Language without words
“If you do not understand my silence, you will never understand my words” is a beautiful quotation from an unknown source. Between two people who really know each other--and who really love each other, a glance, a touch or even just a sigh can convey so much. Between a parent and a child, pursed lips and raised eyebrows or a scowl can only mean “Stop that!” or “Don’t you dare!”. Between two people in cahoots, it may mean “let’s take this one for a ride” or “don’t tell I’m fibbing”.
Body language, gestures or signals may take the place of language sometimes, but they are not always effective means of communication. Two people have to know each other really well for them to know what those gestures or signals mean.
The spoken or written word, conversations--may seem vague at times because languages have cultural nuances--but with sufficient effort, they usually put messages across more efficiently. Such vagueness is double-edged though, as it could keep you within the “safe” zone or be misinterpreted.
But even more effort is needed to develop a language without words; it requires sensitivity and sincerity. And though there are “universal” signals that members of that society are assumed to understand, certain groups also develop their own.
Clues and cues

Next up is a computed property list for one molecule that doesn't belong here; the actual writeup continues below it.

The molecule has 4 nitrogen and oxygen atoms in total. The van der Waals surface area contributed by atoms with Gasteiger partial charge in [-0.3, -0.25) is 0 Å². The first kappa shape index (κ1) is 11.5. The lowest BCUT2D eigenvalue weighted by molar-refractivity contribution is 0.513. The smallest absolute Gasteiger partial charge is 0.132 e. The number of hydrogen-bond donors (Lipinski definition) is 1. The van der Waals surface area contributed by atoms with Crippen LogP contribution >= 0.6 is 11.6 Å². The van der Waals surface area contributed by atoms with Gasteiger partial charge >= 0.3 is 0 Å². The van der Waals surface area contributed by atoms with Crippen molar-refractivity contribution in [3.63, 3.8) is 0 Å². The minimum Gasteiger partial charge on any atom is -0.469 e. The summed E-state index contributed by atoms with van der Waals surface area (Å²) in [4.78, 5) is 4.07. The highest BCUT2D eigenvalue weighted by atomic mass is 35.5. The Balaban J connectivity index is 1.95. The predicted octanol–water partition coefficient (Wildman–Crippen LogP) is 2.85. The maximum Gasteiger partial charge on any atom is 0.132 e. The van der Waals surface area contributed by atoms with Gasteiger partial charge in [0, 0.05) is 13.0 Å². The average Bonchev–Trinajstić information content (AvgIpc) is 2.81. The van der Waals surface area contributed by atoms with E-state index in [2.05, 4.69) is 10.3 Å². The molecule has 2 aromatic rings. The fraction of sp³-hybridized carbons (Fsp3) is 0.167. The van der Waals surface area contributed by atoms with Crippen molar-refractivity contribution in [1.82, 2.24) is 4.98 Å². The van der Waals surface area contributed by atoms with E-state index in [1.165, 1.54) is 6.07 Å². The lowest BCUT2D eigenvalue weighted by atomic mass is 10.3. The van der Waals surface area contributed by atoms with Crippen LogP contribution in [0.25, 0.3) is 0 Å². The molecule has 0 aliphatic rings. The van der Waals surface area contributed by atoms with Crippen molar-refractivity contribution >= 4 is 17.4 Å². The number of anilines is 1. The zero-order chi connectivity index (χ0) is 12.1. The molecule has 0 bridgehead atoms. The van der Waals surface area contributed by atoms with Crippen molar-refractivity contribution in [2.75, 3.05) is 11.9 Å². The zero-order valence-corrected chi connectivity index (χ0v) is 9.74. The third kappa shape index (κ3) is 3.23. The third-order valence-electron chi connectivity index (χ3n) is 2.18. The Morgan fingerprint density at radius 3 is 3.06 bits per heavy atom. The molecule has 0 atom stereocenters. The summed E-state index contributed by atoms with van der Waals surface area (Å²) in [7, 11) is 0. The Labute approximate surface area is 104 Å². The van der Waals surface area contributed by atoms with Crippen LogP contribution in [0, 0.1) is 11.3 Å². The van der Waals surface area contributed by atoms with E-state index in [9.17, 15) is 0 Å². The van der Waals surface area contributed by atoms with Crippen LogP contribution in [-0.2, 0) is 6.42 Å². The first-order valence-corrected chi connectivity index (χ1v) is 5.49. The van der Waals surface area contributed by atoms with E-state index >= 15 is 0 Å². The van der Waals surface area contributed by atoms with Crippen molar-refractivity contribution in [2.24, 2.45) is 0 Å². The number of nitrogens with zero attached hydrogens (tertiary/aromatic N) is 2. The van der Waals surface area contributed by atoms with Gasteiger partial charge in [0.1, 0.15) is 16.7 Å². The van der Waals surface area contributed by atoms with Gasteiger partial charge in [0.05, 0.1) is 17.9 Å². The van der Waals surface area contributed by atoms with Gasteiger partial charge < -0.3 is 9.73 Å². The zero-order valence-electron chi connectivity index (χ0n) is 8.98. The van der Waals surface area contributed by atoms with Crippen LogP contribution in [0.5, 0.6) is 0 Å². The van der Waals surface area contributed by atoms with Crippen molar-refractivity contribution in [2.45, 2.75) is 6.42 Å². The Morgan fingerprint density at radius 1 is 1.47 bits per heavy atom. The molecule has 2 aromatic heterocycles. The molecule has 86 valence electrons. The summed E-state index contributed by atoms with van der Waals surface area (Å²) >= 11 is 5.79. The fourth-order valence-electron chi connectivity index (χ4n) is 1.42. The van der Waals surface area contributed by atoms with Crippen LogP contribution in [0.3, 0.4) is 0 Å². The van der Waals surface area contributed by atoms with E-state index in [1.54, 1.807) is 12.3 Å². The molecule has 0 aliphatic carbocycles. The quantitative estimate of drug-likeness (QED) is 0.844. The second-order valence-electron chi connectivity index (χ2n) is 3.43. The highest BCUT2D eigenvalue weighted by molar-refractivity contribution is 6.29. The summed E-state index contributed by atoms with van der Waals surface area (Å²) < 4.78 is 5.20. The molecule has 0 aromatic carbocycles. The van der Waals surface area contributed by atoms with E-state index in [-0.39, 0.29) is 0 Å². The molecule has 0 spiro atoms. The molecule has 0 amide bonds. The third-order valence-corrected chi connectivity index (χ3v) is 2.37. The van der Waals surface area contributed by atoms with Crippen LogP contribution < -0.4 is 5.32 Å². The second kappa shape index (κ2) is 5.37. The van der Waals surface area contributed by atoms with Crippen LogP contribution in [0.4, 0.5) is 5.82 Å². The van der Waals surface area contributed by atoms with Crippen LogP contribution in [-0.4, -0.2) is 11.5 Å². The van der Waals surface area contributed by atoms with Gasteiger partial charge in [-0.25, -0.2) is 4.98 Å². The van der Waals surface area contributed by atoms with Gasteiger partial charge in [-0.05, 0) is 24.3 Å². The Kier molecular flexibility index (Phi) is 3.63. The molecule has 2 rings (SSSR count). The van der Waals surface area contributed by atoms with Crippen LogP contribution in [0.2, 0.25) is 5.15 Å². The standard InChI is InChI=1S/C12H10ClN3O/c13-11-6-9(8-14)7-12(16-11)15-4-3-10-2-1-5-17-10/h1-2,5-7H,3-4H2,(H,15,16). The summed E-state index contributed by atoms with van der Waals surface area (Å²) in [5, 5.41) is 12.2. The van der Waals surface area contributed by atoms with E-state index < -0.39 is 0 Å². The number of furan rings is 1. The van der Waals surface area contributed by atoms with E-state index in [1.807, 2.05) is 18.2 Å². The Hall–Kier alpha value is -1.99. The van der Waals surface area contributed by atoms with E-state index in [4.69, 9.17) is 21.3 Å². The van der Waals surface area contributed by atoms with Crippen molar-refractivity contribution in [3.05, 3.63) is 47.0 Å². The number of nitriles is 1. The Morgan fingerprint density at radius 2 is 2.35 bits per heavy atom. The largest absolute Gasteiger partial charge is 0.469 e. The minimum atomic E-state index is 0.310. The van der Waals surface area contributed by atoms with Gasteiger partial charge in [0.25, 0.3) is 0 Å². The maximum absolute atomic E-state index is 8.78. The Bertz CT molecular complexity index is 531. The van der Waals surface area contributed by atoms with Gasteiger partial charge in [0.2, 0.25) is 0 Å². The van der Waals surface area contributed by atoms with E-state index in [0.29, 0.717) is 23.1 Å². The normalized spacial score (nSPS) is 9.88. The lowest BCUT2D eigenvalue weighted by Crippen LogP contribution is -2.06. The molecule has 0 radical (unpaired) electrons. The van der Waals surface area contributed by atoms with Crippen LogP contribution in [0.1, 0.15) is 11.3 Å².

Like most males of his generation, my father seldom talked about his feelings. In fact, he never really told me he loved me. Instead, he showed me he did. He would patiently wait for me during my rehearsals in high school. Rebellious as I was, he never gave up on me. And neither did my mom. She was more outspoken than he was but always, she’d remind me that they wanted what they thought was best for me. There were times when I’d say nice things about her new dress and I’d find it in my closet after it’s been washed! Sometimes, understanding clues and cues requires a little more effort.
I thought I’d change things by telling my own children how I felt about them. Perhaps there were times when they were overwhelmed by my fussing over them. When asked about how he felt about something unpleasant, one of my sons replied, “I get irritated when you do that!” I understood that he thought I was overreacting.
Anticipating needs and wants
I try to explain my feelings to my children. As regards their own lives, I remind them that the choice remains theirs, though I need to convey my thoughts and feelings. I find that having done so for years has made it easier for us to anticipate each other’s needs and preferences.
Often, we still validate certain assumptions or expectations by asking. For example, I told my coffee-drinkers that I would appreciate it if they made me a cup whenever they had coffee. They ask how many cups I’ve had because they know I try to have a maximum of three per day.
For my part, I keep mental tabs on their preferences--colors, clothes, food, knick-knacks. I also ask them whether I got it right--whenever I can. I only hope my memory does not fail me later.
If this goes on, perhaps someday, we may no longer need to ask. By then, we’d be speaking the language without words!
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